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I have only been running Linux for approx 6 months. I really like the system and its reliability but am far from a expert. Being in my early twenties, I was brought up on Windows 3.1 and had been using 98/Me till six months ago. Just got tired of web browser going down and system crashing. I have learnt a lot but am far from being able to help other Linux users. I am a field engineer but when a client has a Linux/Unix or Novell os I just put my hands up.
Anyway I just want to know how many years it took you to become a Linux Guru for those that are. I have a Linux + exam in a week and I am still far from knowing every command and detail. Anyway I want to know how many years it will take me to learn everything about Linux.
Anyway I want to know how many years it will take me to learn everything about Linux.
Everything? Forever.... it changes every day.
Mostly, it depends how much time you spend at it. Some things that will help (IMHO) are:
Pick an application or technology area you want to know more about - like document imaging or speech recognition or Java programming or ... just about anything. Linux has it all. Having a focus like this will help to keep you from drowning in the vast sea of Linux information.
Another thing that helps a lot is to have one or more systems to experiment on. I mean systems that you can scrub clean and reinstall several times a week. You can pick up cast-off P500's by the truckload on eBay and places like that.
Being a guru is not much about remembering all the details, but more of knowing how to get information you need at the moment not to get stuck when problems arise.
I have been using Linux for three years as my only desktop OS (before that I were using OS/2 in the same role; I have tried few times to do some work with windows, without success.) and I think very content with my understanding of the system internals. I'm a programmer, though. But I still don't remember every command and detail; computers are a lot better in details than humans.
Still it is not about the years, but an urge to figure everything out. If you have lived 6 months with Linux, you are going quite well and I think you do can help others with it.
Do we ever stop being a newbie? I have to agree. GNU/Linux (and FreeBSD, for that matter) are changing so much that you are constantly able to learn something new. Take the membership of this site, for example. There are over 3000 new members in the last week (I guess by the bullitin, which Jeremy sends out most every week). They are all new..probably to Linux. There is a member here that's less than 1/2 my age (only 15) that I consider much closer to Guru status than I, although I have been a Linuxer for almost 4 years now. Everybody learns at their own pace, I guess. Most distros these days don't require you to be a guru anyhow.
I agree with your comments. I guess my problem has always been to try to be the jack of all IT trades, and being the master of none.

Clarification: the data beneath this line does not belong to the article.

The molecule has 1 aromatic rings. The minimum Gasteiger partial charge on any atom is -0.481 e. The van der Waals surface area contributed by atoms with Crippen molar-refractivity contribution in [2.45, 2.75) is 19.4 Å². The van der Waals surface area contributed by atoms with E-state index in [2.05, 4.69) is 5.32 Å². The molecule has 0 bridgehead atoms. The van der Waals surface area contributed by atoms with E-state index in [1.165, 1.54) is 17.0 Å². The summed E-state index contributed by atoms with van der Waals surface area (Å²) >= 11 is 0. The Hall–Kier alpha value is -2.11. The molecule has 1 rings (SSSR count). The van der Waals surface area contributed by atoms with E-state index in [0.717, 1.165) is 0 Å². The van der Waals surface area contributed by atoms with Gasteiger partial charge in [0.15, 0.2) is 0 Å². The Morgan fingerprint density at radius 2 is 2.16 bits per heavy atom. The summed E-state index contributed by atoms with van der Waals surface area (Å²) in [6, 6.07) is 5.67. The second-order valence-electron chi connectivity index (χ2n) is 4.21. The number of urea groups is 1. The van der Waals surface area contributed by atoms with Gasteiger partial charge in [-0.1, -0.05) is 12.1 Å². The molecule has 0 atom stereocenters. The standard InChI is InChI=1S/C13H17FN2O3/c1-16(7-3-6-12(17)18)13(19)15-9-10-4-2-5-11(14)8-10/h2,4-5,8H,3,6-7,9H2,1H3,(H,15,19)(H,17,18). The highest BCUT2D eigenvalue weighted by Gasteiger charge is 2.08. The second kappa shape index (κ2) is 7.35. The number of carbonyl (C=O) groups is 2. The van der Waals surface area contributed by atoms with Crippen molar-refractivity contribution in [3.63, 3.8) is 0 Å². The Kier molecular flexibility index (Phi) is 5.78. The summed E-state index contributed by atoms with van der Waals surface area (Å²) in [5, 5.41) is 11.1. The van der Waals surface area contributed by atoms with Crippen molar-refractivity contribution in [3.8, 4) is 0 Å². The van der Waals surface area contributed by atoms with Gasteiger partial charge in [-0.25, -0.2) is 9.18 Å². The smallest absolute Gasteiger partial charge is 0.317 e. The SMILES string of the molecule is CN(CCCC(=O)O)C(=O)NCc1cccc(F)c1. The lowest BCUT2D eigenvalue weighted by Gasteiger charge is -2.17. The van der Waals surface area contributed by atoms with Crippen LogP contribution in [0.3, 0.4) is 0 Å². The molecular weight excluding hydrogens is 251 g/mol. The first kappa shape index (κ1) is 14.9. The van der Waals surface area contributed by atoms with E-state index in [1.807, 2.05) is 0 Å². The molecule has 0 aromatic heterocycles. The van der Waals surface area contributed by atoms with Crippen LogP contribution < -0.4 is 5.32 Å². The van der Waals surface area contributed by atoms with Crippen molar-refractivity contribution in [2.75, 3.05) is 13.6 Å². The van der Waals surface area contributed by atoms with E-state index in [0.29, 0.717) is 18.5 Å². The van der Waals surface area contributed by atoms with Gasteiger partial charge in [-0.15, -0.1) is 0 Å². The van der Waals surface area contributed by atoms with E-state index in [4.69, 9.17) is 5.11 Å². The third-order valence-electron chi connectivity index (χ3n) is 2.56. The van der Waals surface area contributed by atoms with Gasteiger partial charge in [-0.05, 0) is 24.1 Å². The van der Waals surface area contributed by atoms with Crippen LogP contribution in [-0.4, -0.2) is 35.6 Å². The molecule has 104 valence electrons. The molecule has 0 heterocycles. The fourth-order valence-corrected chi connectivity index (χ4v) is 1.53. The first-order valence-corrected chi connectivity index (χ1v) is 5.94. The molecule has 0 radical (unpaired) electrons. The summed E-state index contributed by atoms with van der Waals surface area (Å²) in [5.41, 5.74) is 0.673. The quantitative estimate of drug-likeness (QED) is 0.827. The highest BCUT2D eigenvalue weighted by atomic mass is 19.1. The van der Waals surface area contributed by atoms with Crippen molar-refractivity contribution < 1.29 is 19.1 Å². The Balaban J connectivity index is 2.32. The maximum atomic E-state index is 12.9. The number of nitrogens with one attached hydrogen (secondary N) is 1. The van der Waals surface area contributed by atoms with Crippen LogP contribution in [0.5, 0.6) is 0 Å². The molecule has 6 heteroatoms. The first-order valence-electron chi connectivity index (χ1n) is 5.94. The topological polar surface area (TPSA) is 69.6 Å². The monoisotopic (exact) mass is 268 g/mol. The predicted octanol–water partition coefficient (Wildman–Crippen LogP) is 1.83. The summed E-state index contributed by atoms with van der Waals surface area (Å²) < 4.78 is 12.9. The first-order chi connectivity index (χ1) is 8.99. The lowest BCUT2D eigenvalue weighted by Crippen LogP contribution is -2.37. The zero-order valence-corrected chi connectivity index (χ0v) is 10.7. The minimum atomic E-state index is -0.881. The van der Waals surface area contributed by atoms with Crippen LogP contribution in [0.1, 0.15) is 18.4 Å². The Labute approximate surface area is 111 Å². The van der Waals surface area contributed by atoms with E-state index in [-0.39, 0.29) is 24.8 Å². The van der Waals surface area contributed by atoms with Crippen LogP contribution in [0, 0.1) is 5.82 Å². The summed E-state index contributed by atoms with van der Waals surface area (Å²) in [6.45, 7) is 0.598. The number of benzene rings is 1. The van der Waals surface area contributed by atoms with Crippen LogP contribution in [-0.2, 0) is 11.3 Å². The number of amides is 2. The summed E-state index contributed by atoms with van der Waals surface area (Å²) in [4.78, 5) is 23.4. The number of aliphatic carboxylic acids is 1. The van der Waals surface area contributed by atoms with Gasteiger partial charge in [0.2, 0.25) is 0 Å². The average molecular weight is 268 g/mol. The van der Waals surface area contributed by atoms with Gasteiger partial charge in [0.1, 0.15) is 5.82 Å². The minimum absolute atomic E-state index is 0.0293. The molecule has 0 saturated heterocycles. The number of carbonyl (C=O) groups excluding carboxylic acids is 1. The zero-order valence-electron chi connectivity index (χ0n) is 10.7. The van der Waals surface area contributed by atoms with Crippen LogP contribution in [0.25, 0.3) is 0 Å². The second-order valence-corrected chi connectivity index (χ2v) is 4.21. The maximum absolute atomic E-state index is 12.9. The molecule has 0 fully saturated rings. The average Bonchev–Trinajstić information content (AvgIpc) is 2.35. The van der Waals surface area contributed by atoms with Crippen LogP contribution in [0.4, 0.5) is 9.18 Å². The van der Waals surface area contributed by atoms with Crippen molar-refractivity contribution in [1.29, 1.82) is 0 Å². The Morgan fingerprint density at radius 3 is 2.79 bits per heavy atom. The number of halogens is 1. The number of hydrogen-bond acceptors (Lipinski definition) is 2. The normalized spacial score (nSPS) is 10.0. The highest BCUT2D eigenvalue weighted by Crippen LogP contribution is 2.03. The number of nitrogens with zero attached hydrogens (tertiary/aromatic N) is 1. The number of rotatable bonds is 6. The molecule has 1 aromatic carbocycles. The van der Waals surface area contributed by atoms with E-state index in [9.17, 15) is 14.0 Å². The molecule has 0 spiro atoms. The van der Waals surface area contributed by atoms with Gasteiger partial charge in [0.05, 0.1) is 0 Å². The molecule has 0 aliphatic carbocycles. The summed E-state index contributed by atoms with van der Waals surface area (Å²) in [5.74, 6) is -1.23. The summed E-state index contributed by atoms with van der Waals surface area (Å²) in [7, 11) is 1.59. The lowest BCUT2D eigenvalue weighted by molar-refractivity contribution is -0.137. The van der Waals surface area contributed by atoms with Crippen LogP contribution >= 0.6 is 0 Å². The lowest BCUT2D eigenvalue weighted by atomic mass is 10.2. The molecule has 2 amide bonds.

I have always liked the hardware side and disliked software stuff, but I know that most of the money is in software, unless you produce hardware, so recently I have been trying to learn more about software. Only recently have I understood how a subnet mask works. I think in the future I would like to switch more to programming. Perhaps, firewall and anti-virus security area.
At the moment most of my time is spent studying, but lacking a home network does not help. I think I will take the suggestion of buying older computers on ebay, so I can play around with different servers.
What is FreeBSD? A non GUI version of Linux? Not sure about windows being like checkers and linux being like chess. Ever tried reinstalling Win Me on a corrupt filesystem without an emergancy floppy? With a GUI I would say Linux is easier to configure as it does not tell you "you can't do this because it is dangerous to your system", atleast when your root anyway. But I agree that Linux allows you more moves so in some ways your right.
By the way I am a pro at chess but have failed to master checkers as I do not have a checkers board.
Actually, there was a GUI for FreeBSD before ther was one for Linux.
They are all good learning tools. It doesn't matter which Unix-like operating system (or flavor of) that you choose. If you are willing to build it up from the base, you'll learn about how they all work (at least the concepts). Some distros place files on different spots, but if you know what to look for, you'll be able to find them anyways.
FreeBSD sounds good, atleast from the link. So it developed a GUI before Linux and is a son of Unix. I can understand a system not running x to make my brain work, but how would a system running a GUI before other unix os's make me more a unix/linux guru? Is not unix all about remembering commands rather than locations on the sreen?
Originally posted by HadesThunder FreeBSD sounds good, atleast from the link. So it developed a GUI before Linux and is a son of Unix. I can understand a system not running x to make my brain work, but how would a system running a GUI before other unix os's make me more a unix/linux guru? Is not unix all about remembering commands rather than locations on the sreen?
forget about the GUI, it has nothing to do with what nodger is saying. basically he means that you should run the FreeBSD operating system in text mode (so you have to do everything with standard commands and no GNOME or KDE shit). this, according to nodger, willl help you learn to use UNIX like a pro. i think you could substitute freebsd with slackware there too. also you dont have to be in text mode, you could just use a light gui like fluxbox so that you can run gui programs only when they are most necessary (for example mozilla) and open up x terminals to do everything else.